Qatar Central Bank may resume tightening from H1, 2019 as non-hydrocarbon growth picks up, Fitch Solutions said in a country report
The Qatar Central Bank (QCB) may seek to increase interest rates to "defend the peg", amidst the backdrop of the US Federal Reserves (Fed) monetary tightening, according to Fitch Solutions.
Fitch Solutions forecasts the Fed to hike its main policy rate by 25 basis points (bps) by end-2018, taking the rate to 2.25% and a further 75 bps in 2019 to 3%.
“This trajectory will encourage the QCB to raise its policy rate to defend the riyal-dollar peg,” Fitch Solutions said.
“That said, we see potential for the QCB to continue delaying hikes in the near term in order to support non-hydrocarbon sector growth,” Fitch Solutions noted.
Since the US Fed began to increase interest rates in 2015, Fitch Solutions said, “The QCB followed a similar interest rate trajectory albeit with a lag, likely to ensure credit availability to the non-hydrocarbon sector. Overall, recently released data from the QCB indicates that the non-hydrocarbon sector shrunk by 1% in Q2, 2018. “This reinforces our view that, despite rapid US monetary tightening, the QCB will delay rate hikes to stimulate growth in the non-hydrocarbon sector. Given our positive foreign reserve growth forecast of $28 .2bn by 2019 (equivalent to 8.8 months of import cover according to the IMF), the QCB will easily weather any pressures stemming from widening rate differentials,” Fitch Solutions said.
According to Fitch Solutions, “The QCB may resume tightening from H1, 2019 as non-hydrocarbon growth picks up. We forecast an increase in the policy rate by 100 bps during 2019, in line with our forecast for Fed hikes. This will bring the main Qatari policy rate to 6% by the end of H2, 2019.”
On Qatar’s inflation, Fitch Solutions said it has revised its 2018 average inflation rate forecast down to 0.5% from 0.9%. This is slightly above the 2017 average inflation rate of 0.4%, albeit modest relative to the rest of the Mena region.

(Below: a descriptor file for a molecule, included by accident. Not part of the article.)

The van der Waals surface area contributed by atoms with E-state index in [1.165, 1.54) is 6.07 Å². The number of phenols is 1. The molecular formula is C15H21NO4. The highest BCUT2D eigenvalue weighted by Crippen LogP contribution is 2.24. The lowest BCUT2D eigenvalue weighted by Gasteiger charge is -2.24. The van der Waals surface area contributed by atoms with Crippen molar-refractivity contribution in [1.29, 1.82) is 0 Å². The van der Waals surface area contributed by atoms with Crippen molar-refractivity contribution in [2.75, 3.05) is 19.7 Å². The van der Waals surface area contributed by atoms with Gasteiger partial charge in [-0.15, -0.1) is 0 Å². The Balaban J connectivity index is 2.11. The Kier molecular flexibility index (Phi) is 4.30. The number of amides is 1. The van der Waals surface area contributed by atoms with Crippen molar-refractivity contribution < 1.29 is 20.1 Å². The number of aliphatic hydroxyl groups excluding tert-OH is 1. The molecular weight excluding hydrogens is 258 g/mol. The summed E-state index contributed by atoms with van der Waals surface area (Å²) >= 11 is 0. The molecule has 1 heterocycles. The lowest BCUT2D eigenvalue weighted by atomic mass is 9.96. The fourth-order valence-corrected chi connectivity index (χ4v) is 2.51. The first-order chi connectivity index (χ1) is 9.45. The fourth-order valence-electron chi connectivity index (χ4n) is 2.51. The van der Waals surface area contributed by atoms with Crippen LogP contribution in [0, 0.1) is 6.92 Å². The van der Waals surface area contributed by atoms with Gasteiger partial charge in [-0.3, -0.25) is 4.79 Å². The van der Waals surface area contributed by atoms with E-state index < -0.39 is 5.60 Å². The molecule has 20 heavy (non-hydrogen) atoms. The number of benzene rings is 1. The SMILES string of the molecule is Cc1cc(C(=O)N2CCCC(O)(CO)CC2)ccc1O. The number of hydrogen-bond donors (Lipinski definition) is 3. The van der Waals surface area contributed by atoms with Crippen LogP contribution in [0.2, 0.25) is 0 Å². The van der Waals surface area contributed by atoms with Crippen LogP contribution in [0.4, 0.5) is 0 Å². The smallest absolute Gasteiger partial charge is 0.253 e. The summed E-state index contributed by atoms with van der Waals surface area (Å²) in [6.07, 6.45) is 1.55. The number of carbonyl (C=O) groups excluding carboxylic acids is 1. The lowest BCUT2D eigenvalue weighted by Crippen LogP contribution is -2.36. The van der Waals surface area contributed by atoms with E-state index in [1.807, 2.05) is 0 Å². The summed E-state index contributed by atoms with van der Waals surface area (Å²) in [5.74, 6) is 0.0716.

“Our downward revision is partly due to weak food inflation, driven by low global food prices. The Food and Agriculture Organisation’s Food Price Index hit 163.5 in October, from 176 .5 in October 2017. Combined with declining real estate prices, headline inflation has been low throughout 2018, averaging 0.4% in the year to date,” Fitch Solutions said.
Fitch Solutions forecast average inflation to reach 2.5% in 2019 and 2.3% in 2020 on the back of the (expected) introduction of the 5% value-added tax (VAT).
Adding further upward pressure on inflation in 2019 will be oil price gains – albeit to a lesser extent than in 2018. US sanctions on Iran will limit Iranian oil supply by around 1bn bpd, while potential further oil production cuts by Russia and Opec pose further risk to supply.
As such, Fitch Solutions team forecasts average Brent crude prices to rise from $55.8 for a barrel in 2017 to $81 in 2019.
This will stimulate higher inflation, primarily through higher input and transportation costs.
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